5. Hello, I have a question about object editing in game engine design. 1) Ok, so in my engine (nearly completely designed) I have many different types of "Entities". These are simply different types of things that interact in the application. There are physical entities (solid), dynamic entities (update/change etc.). There are controller entities (provide input) etc. There are many of them. There uniform/shared behavior is implemented in base classes but have virtual methods which deriving objects can inherit from to provide the object specific needs. My question is ... in a game ENGINE object editor, how should I provide the user a robust solution to inheriting from these entities and creating application specific unique objects? For example ... I could have an object editor that allows you to inherit from entity classes by selecting certain fields and have a field that allows the implementation of the virtual methods using the functionalities of the engine (predefined functions of the engine etc). That is one approach. My concern with this approach is that the people using my engine would require at least SOME C++ programming experience, and possibly some math and physics too. I am new to engine design except for this project which I have been working on FOREVER. But to be honest I have never really studied the user interfaces of other engines/object editors. I have scripts for most game features (so no C++/math/physics required) but for the objects THEMSELVES, I really cannot envision a solution that bypasses the use of C++ and/or math/physics knowledge ... so ... that reduces the clientel to people with that knowledge which I do not like. So my question is ... how would you recommend implementing an object editor that allows users of the engine to edit and create application specific and unique objects with as little background knowledge needed in C++/Math/Physics? Thank you for your help. Jeremy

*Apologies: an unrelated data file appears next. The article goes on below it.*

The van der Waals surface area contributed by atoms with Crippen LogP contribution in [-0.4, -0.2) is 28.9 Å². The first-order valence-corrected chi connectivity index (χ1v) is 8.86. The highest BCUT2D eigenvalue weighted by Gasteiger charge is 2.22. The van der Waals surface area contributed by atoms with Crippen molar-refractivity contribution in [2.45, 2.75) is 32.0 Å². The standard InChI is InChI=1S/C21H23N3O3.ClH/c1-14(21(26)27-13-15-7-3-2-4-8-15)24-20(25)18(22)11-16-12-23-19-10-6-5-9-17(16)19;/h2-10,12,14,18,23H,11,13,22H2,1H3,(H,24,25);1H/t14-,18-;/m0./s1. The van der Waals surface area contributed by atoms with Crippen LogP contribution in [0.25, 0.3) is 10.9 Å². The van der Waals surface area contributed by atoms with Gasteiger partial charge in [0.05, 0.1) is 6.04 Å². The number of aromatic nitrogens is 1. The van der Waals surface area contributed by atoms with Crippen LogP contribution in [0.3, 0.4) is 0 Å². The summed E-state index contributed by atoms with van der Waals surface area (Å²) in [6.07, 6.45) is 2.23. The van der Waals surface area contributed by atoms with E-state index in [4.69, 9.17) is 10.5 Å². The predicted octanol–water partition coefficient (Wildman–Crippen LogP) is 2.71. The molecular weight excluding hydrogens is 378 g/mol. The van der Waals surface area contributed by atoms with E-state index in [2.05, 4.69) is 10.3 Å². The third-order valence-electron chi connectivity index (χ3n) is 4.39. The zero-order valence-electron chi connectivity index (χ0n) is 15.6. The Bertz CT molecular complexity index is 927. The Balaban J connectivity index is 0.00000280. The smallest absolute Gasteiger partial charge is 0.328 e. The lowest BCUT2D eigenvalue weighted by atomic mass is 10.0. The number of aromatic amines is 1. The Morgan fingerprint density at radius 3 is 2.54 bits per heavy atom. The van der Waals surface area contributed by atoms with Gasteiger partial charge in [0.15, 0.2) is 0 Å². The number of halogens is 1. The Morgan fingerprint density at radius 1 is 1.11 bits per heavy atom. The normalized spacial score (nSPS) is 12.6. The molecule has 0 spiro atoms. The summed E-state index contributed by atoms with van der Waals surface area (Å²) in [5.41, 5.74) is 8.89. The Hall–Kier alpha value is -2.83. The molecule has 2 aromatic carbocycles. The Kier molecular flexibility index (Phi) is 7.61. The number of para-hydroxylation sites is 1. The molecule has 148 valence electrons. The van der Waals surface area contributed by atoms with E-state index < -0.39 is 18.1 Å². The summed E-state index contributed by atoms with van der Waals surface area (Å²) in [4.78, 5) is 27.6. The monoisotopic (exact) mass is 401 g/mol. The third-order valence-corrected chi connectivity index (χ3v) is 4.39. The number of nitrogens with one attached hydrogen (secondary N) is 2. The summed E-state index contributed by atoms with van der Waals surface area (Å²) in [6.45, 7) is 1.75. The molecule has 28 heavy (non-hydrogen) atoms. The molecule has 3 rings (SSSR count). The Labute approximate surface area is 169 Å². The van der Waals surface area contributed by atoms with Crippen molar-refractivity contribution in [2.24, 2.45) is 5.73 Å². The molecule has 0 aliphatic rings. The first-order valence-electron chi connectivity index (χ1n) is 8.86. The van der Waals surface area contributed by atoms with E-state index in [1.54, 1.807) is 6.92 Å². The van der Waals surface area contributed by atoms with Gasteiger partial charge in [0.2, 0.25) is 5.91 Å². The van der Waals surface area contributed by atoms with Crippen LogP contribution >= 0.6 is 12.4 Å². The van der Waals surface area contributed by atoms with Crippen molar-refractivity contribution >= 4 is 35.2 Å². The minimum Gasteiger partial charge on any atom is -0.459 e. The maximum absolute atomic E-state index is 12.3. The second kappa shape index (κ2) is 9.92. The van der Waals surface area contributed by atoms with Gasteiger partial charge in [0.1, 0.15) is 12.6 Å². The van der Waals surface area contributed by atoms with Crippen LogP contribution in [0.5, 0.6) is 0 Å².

6. Hello, I have questions about handling volumetric lighting in a game engine. I would like to have volumetric lighting in my game engine but can only find sparse information on the topic in the internet. I found an article from GPU Gems 3 about a post processing effect for approximating volumetric lighting of clouds. That one seemed simple to implement but it seems to be suitable only for clouds and large open scenes (not light shafts through windows etc. which is what I would like). I could be wrong about that though. If you have seen the results of the article I would love some input about your experience with the technique. I also found an article on NVidia about volumetric lighting but the documentation was sparse and the code was very difficult to decipher. I could not view the results on my computer so I do not know if it is exactly what I need. Questions: 1) If you have seen the results of either article could I please receive some input as to the pros/cons of the effects and their suitability for an indoor/outdoor game engine? 2) Do you know of other places with information on the subject of volumetric lighting? 3) If you have experience programming volumetric lighting, could I please receive some input as to your experience in the subject? 4) Are the effects listed above feasible in real time? Thank you, Jeremy
  7. Hello ... thanks ... I finally think I have it pretty much figured out ... at least in my mind. Question: 1) With the client adjust events (with snaps and smooth blending) it is entirely possible that an object could become snapped to become partially (not much but partially) embedded in another object. Will ODE explode or anything in this scenario or just provide an outwards force to help deal with it? It seems to me that ODE could become unstable if objects are being moved/nudged/snapped from time to time. I could be wrong but just predictions. Thank you all for your help ... with your help I believe I finally grasp the concept. Thank you! Jeremy